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NVIDIA loses Rambus patent fight

by Pete Mason on 28 July 2010, 09:12

Tags: NVIDIA (NASDAQ:NVDA), Rambus (NASDAQ:RMBS)

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It's been a long, drawn-out battle, but the International Trade Commission (ITC) has finally made a ruling in the spat between Rambus and NVIDIA.  Almost 20 months after starting proceedings, the final decision has declared that the graphics-chip maker, along with HP, ASUS, MSI, BFG and a few others, have infringed several patents held by the memory-designer.  As a result, a ban was ordered on the import into the US of any components made unlawfully using the intellectual property.

Legal ban-hammer

The case revolved around three patents held by Rambus that deal with the transfer and control of data between components and system memory.  However, NVIDIA claims that it was entitled to use these under an agreement made in 2009 with the European Commission.  While an ITC judge held that the patents had been violated in January, the full Trade Commission took until this week to confirm the decision.

The ruling calls for a full ban on the import of infringing products into the US, though this is subject to a 60-day review-period before it takes effect.  However, according to Reuters, the decision is rarely overturned upon review.  While it's not entirely clear which of NVIDIA's products the ruling would actually cover, company spokesman Hector Marinez claimed that "there will be no impact on our customers or our business as a result of this ruling".  As is often the case with technology patents, it's possible that the current state-of-the-art has moved on, and that the infringed patents are no longer in use.  Without more details though, we can't really be sure.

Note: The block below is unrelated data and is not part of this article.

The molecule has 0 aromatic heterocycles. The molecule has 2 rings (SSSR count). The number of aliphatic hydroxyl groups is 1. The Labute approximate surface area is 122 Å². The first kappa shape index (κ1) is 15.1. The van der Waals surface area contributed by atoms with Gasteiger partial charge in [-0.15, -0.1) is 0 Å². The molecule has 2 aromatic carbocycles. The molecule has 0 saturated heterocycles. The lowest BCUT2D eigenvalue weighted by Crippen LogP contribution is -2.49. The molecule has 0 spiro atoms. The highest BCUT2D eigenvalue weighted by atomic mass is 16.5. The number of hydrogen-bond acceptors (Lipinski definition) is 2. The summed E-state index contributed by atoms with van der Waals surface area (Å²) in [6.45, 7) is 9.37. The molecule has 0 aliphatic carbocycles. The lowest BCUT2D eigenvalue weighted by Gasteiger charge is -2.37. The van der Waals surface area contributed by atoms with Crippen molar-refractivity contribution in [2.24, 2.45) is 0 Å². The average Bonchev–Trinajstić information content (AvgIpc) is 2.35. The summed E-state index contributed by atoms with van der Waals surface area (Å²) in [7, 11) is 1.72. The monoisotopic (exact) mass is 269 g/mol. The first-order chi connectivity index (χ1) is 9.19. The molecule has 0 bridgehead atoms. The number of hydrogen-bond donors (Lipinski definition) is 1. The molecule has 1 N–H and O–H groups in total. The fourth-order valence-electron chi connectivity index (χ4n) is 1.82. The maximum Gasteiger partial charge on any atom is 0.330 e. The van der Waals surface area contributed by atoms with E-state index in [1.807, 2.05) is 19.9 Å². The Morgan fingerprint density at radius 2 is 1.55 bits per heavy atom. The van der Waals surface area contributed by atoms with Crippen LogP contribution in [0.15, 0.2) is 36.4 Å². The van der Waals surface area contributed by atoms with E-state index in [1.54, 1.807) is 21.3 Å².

Stormy seas ahead?

Representatives from Rambus were understandably pleased with the ruling, though NVIDIA is sticking to its guns and plans to appeal the decision.  If nothing else though, this is just another blow that the graphics-chip-maker doesn't need.  Its share price has taken a beating over the last six months, shedding nearly half of its value this year.  Considering the added costs of undoubtedly-expensive lawyers throughout the appeal process and potentially having to pay a hefty licensing fee to Rambus,  the GeForce-maker's bank manager may be starting to get a little worried



HEXUS Forums :: 5 Comments

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Rambus has a history of litigating, some of it seen by others as in particularly bad faith, stretching as far back as the mid-90s when SDRAM specs were in development. And during the course of Rambus' lawsuits against various other companies, it has been hit by counter-suits alleging fraud. See http://en.wikipedia.org/wiki/Rambus#Lawsuits [en.wikipedia.org] for more.

Even if its claim against Nvidia is in good faith and legitimate, I'm not sure I like the way this company operates.
Rambus is the scum of the industry, but they own the IP and everybody else finally pays. AMD for example paid $75 million for their licences a few months ago. Actually I think they pay $15 million a year continuously.
Steve
Rambus has a history of litigating, some of it seen by others as in particularly bad faith, stretching as far back as the mid-90s when SDRAM specs were in development. And during the course of Rambus' lawsuits against various other companies, it has been hit by counter-suits alleging fraud. See http://en.wikipedia.org/wiki/Rambus#Lawsuits [en.wikipedia.org] for more.

Even if its claim against Nvidia is in good faith and legitimate, I'm not sure I like the way this company operates.


I don't like it at all, they're little more than the SCO of memory technology.
Agreed.

Intel did right by dropping them like a hot rock. Its a shame RAMBUS is still around. They should be barred from any memory standards work after their shameless abuse of the process.

Hopefully someone will put them down soon... and faster than that dead horse that is SCO.
RAMBUS are no longer part of the JEDEC standards, thankfully, however the legacy they setup when they where on the JEDEC has gone on for so long because of the underlieing technology they hold patents on and it's taken a long time for things to move on and change that underlieing technology.